Of all the problems that can hinder an effort (not enough urgency, an ineffective guiding coalition, a vision that does not get communicated), Kotter says the premature victory celebration kills the momentum and allows the forces of tradition to take over.
The successful strategy, according to Kotter, involves the following:
Instead of declaring victory, leaders of successful efforts use the credibility afforded by short-term wins to tackle even bigger problems. They go after systems and structures that are not consistent with the transformation vision and have not been confronted before. They pay real attention to who is promoted, who is hired, and how people are developed.
Error #8: Not Anchoring Changes in the Corporation's Culture
Kotter opens this section thus:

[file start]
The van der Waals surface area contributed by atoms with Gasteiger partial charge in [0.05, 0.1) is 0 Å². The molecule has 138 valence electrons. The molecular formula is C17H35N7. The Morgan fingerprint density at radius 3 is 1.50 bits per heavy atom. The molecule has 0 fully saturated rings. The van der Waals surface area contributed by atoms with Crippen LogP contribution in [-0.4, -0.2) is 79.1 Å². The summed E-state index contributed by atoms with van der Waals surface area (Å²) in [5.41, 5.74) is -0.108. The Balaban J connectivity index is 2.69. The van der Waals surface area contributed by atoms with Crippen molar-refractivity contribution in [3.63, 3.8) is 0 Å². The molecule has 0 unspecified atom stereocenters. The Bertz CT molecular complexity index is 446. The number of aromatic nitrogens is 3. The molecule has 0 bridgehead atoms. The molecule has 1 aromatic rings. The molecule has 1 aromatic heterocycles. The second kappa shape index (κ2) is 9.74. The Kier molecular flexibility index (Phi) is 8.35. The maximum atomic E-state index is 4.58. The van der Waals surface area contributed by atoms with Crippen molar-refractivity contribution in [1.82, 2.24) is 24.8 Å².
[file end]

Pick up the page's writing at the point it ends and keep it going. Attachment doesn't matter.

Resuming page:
In the final analysis, change sticks when it becomes "the way we do things around here," when it seeps into the bloodstream of the corporate body. Until new behaviors are rooted in social norms and shared values, they are subject to degradation as soon as the pressure for change is removed.
"In reality, even successful change efforts are messy and full of surprises. . .[and] fewer errors can spell the difference between success and failure." An organization has at least two opportunities to reduce their errors in design and implementation of a successful transformation process. One is at the point of design, the other at the point the error begins to occur. Failing at both points is what Kotter is trying to help organizations avoid.